Scientists discover mechanism plants use to control 'mouths'

Scientists discover mechanism plants use to control 'mouths'
A magnified view of a stoma on the leaf of a Tradescantia albiflora albovittata plant, commonly known as a giant white inch plant. Credit: Douglas Clark

Because breathing is generally involuntary, we sometimes forget how complicated it is. But biologists are gaining new insight into the intricate process in plants, with big implications for how to feed the world in the future.

Researchers at the University of California San Diego, along with collaborators in Estonia and Finland, have found an elusive molecular pathway that plants use to direct their "breathing" of . The researchers hope that harnessing this mechanism could lead to future engineering of plant water use efficiency and carbon intake, critical as atmospheric carbon concentration continues to increase. In fact, the researchers have filed a patent and are examining ways to translate their findings into tools for and farmers.

The research was published today in Science Advances.

Stomata, so what-a?

Plants take in carbon dioxide and water and then use light to turn these into the nutrients they need to grow. This process also emits oxygen, which humans and other animals then breathe. That's the basic summary of photosynthesis. But how exactly does it work?

A highly magnified video of single stoma opening and closing on a leaf of a Tradescantia spathacea plant, commonly known as a boat lily. Credit: Douglas Clark

The process becomes a bit clearer on the . On the underside of leaves and elsewhere, depending on the plant, are tiny openings called stomata—thousands of them per leaf with variations by . Like little castle gates, pairs of cells on the sides of the stomatal pore—known as —open their central pore to take in the carbon dioxide. However, when stomata are open, the inside of the plant is exposed to the elements and water from the plant is lost into the surrounding air, which can dry out the plant. Plants, therefore, must balance the intake of carbon dioxide with water vapor loss by controlling how long the stomata remain open.

"The response to changes is critical for and regulates how efficient the plant can be in using water, which is important as we see increased drought and rising temperatures," said Julian Schroeder, Torrey Mesa Research Institute chair in plant science at UC San Diego, who led the new research.

As the climate changes, both atmospheric carbon dioxide concentration and , affecting the balance between carbon dioxide entry and water vapor loss through the stomata. If plants, especially crops like wheat, rice and corn, can't strike a new balance, they risk drying out, farmers risk losing valuable output, and more people across the world risk going hungry. Even with advances in agriculture, a study published in 2021 found that global agricultural productivity over the past 60 years is still 21% lower than it could have been without climate change.

Scientists discover mechanism plants use to control 'mouths'
A magnified view of many plant stomata on the leaf of a Begonia rex cultorum plant. The width of each stoma is about 80 microns. Credit: Douglas Clark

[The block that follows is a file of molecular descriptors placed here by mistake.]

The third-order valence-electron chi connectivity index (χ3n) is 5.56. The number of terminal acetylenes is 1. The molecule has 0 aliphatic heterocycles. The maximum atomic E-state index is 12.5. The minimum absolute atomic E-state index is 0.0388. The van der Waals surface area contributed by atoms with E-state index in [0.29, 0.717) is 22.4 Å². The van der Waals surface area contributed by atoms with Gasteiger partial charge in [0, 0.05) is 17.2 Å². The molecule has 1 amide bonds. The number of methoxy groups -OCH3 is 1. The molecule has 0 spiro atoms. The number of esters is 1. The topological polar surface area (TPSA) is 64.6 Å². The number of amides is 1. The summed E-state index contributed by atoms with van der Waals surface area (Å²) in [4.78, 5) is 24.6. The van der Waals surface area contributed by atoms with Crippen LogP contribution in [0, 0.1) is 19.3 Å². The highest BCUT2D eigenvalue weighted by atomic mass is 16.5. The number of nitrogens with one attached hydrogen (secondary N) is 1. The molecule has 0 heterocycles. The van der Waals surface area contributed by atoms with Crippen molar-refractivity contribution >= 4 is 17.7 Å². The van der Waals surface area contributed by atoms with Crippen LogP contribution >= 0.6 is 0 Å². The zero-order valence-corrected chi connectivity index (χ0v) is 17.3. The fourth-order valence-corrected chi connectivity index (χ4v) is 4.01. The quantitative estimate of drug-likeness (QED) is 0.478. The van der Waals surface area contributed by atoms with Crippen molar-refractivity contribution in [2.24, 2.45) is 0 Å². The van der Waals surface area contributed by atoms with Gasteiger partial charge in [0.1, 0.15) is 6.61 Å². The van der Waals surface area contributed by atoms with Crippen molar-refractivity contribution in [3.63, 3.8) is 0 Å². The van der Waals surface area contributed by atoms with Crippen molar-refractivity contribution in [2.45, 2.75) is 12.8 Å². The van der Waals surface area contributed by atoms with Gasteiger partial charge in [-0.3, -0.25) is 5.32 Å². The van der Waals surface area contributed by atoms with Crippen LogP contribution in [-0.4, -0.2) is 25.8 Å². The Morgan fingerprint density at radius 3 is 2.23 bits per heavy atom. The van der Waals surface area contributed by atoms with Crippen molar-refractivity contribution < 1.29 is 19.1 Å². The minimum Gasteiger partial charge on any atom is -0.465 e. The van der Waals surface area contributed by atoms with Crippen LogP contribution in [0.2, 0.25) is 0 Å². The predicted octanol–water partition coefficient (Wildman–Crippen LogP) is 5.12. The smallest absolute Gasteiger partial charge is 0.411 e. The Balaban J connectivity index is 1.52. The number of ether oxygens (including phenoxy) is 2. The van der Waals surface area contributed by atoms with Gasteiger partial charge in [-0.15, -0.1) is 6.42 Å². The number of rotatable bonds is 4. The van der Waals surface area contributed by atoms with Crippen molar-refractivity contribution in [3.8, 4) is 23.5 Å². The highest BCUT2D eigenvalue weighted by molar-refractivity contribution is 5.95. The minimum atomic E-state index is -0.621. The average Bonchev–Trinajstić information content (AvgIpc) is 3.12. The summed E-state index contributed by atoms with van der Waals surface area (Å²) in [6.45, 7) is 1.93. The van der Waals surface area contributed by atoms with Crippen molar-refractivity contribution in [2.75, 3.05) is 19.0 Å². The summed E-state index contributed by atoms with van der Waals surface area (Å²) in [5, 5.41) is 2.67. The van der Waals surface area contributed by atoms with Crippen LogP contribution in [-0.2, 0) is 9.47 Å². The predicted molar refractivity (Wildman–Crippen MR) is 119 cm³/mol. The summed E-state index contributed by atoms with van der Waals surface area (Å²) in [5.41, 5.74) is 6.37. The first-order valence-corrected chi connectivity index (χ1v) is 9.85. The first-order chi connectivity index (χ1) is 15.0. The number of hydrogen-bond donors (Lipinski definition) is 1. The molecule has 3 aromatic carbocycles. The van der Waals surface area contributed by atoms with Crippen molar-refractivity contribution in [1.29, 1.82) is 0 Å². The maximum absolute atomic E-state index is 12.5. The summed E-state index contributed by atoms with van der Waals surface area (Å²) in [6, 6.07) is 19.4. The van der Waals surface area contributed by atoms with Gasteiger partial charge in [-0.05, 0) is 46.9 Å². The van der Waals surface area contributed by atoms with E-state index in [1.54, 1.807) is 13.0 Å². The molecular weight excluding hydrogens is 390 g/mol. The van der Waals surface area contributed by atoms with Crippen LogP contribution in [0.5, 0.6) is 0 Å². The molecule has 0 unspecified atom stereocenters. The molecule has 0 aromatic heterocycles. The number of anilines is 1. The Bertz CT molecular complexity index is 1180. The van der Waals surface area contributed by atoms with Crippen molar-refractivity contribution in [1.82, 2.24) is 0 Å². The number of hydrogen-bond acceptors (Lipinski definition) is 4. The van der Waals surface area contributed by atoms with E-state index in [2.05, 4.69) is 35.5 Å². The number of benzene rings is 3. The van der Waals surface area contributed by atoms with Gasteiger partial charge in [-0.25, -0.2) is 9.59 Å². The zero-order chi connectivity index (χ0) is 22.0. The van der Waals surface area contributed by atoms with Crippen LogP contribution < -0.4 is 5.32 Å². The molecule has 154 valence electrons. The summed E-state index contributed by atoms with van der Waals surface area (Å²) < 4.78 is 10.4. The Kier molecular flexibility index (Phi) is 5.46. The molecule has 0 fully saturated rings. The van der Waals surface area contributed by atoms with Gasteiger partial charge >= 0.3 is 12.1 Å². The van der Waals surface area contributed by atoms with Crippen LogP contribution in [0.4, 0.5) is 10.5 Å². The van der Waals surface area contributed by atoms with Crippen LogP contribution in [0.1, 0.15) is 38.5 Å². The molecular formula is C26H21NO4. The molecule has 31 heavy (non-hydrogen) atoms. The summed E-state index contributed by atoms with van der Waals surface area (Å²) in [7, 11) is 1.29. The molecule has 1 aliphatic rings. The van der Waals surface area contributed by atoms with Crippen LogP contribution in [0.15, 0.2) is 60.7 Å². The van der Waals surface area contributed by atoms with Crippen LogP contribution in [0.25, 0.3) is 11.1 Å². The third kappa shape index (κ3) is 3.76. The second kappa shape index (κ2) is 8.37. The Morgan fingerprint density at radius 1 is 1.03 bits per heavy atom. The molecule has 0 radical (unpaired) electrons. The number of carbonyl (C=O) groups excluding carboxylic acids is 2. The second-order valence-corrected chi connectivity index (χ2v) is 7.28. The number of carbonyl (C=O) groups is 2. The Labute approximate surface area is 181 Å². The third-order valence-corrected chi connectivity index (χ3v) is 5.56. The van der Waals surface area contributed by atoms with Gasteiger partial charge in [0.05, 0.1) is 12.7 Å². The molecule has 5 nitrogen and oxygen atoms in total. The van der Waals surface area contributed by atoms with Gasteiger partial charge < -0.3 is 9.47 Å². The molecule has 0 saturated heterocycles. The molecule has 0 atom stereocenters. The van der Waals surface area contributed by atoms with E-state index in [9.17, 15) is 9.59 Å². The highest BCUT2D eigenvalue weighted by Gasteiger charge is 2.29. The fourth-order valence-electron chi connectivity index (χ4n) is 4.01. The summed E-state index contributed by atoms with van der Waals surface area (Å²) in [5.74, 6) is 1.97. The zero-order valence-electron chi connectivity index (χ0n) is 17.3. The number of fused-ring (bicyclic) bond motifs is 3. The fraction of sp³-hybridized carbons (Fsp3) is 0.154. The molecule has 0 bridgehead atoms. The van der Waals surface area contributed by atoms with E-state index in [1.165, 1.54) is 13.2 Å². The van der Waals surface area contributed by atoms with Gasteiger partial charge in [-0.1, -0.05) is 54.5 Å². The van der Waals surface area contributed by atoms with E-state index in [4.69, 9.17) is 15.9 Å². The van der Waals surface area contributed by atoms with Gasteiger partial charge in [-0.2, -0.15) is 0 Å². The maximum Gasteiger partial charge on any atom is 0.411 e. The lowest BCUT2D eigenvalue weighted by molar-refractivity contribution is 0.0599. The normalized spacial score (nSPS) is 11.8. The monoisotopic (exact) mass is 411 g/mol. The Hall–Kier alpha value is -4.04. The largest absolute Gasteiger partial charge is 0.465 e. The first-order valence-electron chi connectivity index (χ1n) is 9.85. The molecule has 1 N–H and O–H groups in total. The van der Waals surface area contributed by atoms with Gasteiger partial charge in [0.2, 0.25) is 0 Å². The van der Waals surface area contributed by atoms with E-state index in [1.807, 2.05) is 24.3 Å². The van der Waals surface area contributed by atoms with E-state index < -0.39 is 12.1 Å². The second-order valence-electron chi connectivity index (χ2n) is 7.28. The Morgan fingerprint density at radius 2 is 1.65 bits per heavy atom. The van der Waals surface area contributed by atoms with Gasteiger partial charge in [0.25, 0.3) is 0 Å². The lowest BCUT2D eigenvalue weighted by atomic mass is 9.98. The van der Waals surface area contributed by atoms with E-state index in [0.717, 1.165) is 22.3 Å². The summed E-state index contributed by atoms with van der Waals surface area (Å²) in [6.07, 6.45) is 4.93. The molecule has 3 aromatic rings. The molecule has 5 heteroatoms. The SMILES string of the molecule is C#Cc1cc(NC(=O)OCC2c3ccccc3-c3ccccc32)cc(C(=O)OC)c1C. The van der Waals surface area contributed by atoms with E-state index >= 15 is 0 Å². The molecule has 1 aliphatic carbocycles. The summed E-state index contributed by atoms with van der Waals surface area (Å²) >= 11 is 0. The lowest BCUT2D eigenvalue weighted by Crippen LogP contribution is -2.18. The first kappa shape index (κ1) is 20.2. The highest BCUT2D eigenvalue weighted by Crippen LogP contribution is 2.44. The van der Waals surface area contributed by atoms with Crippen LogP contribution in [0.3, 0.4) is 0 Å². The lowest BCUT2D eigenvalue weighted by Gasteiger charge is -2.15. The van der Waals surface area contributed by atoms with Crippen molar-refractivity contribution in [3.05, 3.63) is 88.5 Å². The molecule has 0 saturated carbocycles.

Scientists have long understood stomata and the balance between carbon dioxide intake and water loss. What they haven't known, until now, is how plants sense carbon dioxide to signal stomata to open and close in response to changing carbon dioxide levels. Knowing this will now enable researchers to edit those signals—so plants can strike the right balance between taking in carbon dioxide versus losing water—and allow scientists and plant breeders to produce crops robust enough for the environment of the future.

Calling the guards

The researchers identified a series of proteins that work like a chain of soldiers sensing the carbon dioxide level and calling out "CLOSE THE GATES!" to get the guard cells to relax and shut the stomata.

"Finding that the CO2 sensor in plants is made up of two proteins was enlightening and may be a reason the mechanism hadn't been identified until now," Schroeder said. "NSF support over the last two decades was critical to locating this elusive pathway."

"This work is a wonderful example of curiosity-driven research that brings together several disciplines—from genetics to modeling to —and results in new knowledge with the ability to aid society, in this case by making more robust crops," said Matthew Buechner, a program director in NSF's Directorate for Biological Sciences.

In a low-carbon dioxide environment where the plant needs to keep the stomata open longer to get the amount it needs for photosynthesis, a protein known as HT1 activates an enzyme that forces the guard cells to swell up, keeping the stoma open.

When the plant senses increased levels of dioxide, a second protein blocks the first one from keeping the stomata open, and the stomata shut. If the stomata close before the plant can get enough resources for photosynthesis, agricultural yield can be lower or non-existent.

"Determining how control their under changing CO2 levels creates a different kind of opening—one to new avenues of research and possibilities for addressing societal challenges," said Richard Cyr, an NSF program director who studied plant cell biology prior to joining the agency.

More information: Yohei Takahashi et al, Stomatal CO2/bicarbonate Sensor Consists of Two Interacting Protein Kinases, Raf-like HT1 and non-kinase-activity requiring MPK12/MPK4, Science Advances (2022). DOI: 10.1126/sciadv.abq6161.

Journal information: Science Advances

Citation: Scientists discover mechanism plants use to control 'mouths' (2022, December 7) retrieved 19 July 2024 from
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